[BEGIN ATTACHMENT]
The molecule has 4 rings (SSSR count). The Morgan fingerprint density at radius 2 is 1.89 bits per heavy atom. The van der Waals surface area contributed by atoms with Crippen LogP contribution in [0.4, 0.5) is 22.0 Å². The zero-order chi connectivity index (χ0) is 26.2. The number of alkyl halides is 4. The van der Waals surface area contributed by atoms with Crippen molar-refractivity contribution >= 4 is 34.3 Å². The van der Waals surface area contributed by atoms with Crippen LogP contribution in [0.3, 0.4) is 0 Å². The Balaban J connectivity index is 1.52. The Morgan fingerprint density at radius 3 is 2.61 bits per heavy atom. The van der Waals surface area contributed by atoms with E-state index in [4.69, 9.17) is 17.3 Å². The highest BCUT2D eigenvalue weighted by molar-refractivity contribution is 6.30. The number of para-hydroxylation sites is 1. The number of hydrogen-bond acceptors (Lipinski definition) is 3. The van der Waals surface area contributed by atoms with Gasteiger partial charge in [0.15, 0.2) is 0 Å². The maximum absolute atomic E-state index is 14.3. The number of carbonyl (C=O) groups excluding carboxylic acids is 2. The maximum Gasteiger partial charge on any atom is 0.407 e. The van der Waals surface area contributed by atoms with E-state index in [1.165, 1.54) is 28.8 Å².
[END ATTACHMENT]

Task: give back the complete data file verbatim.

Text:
The molecule has 4 rings (SSSR count). The Morgan fingerprint density at radius 2 is 1.89 bits per heavy atom. The van der Waals surface area contributed by atoms with Crippen LogP contribution in [0.4, 0.5) is 22.0 Å². The zero-order chi connectivity index (χ0) is 26.2. The number of alkyl halides is 4. The van der Waals surface area contributed by atoms with Crippen molar-refractivity contribution >= 4 is 34.3 Å². The van der Waals surface area contributed by atoms with Crippen LogP contribution in [0.3, 0.4) is 0 Å². The Balaban J connectivity index is 1.52. The Morgan fingerprint density at radius 3 is 2.61 bits per heavy atom. The van der Waals surface area contributed by atoms with E-state index in [4.69, 9.17) is 17.3 Å². The highest BCUT2D eigenvalue weighted by molar-refractivity contribution is 6.30. The number of para-hydroxylation sites is 1. The number of hydrogen-bond acceptors (Lipinski definition) is 3. The van der Waals surface area contributed by atoms with Gasteiger partial charge in [0.15, 0.2) is 0 Å². The maximum absolute atomic E-state index is 14.3. The number of carbonyl (C=O) groups excluding carboxylic acids is 2. The maximum Gasteiger partial charge on any atom is 0.407 e. The van der Waals surface area contributed by atoms with E-state index in [1.165, 1.54) is 28.8 Å².